Poetic Justice presented as part of the ongoing Abhivyakti Edition Three at KCG is a significant original contemporary political satire in Gujarati written and directed by a young man Vaishakh Ratanben. The genre that has the potential to be an effective medium for social awareness has not been explored fully at a time when the fodder for it is all around in plenty. The play gets zestfully applauded time and again during the performance. The serious undercurrent communicates and even those not initiated into theatre pretty well seem impressed by the character of the Judge remarkably underplayed by Raju Barot.
The drama takes place in a courtroom all through. A Poet is being tried on the charge of sedition. Social Media representing people at large accuses him, interestingly played by Gopal with tags like FB as his attire, ‘You target followers of a particular religion, so you are a traitor.’ ‘Let the court decide,’ the Poet says, ‘I have a pen, not a rifle.’ ’We are in a democracy,’ people argue, ‘We can judge anyone and everyone. And a pen is more venomous than a rifle.’ The conflict is between an artist using his freedom of expression and the social media sitting in judgment with fancy interpretations of his work.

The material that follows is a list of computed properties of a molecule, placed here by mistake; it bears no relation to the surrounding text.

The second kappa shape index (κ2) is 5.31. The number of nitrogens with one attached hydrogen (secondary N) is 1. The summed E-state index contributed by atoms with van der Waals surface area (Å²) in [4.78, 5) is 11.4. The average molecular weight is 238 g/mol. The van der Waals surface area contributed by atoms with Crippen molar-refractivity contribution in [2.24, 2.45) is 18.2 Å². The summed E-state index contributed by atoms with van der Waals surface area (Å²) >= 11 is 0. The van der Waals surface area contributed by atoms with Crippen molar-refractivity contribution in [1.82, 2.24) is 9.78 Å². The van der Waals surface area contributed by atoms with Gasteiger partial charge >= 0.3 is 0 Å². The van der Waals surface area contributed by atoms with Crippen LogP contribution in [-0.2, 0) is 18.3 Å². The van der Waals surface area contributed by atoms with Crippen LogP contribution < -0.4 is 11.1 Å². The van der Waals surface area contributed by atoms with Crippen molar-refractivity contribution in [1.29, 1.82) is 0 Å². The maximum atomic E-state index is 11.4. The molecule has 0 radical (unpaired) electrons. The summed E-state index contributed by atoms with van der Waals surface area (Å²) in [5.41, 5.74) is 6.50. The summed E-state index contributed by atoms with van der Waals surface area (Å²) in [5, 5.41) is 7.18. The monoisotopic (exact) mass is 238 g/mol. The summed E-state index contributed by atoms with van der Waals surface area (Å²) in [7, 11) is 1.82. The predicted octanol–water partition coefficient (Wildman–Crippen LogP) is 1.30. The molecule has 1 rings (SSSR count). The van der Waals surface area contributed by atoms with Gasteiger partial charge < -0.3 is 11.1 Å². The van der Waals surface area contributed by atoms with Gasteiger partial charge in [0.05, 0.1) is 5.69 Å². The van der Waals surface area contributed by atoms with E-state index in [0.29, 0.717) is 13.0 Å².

The playwright has put his finger on this conflict. The production unfortunately stops short of becoming a good drama despite having flashes of creative ideas and social commitment. The script jumps from one idea to another and entertainingly develops it, at times with disdain. It needs to be tightened with selected issues though tangentially it would mention those related. The Poet, played with conviction by Priyansh is an unchecked torrent of words, unrelieved by dramatic silence and modulation, particularly in the first half.
For a dramatic satire to be effective, it needs a sense of balance and restraint. Without it, it is in the danger of turning into a street corner discussion full of emotional outbursts and bursts of energy. A work of art thrives on suggestion. The writer-director has that potential. His sensitivity is reflected in the Hindi poem Recycle. Vaishakh as Kavita, the Poet’s inner image, talks of a rag-picking young mother who was smothered with stinking garbage from ‘civilized’ four young men who came in a car. Instead of an ugly realistic scene, the director here has a young dancer Khushi’s symbolic short dance to accompany the recitation. Elsewhere he has masked players to represent animals.
Business like, getting stern at times or a bit sarcastic, Veteran actor Raju Barot’s Judge is a study in the use of dramatic speech, movement of eyes and maintaining the right demeanour. The dramatic surprise at the end, marked with compassion, would not have impressed as the playwright’s master stroke if the Judge had not been portrayed by the actor with such credibility.
Image Courtesy : Abhivyakti The City Arts Project
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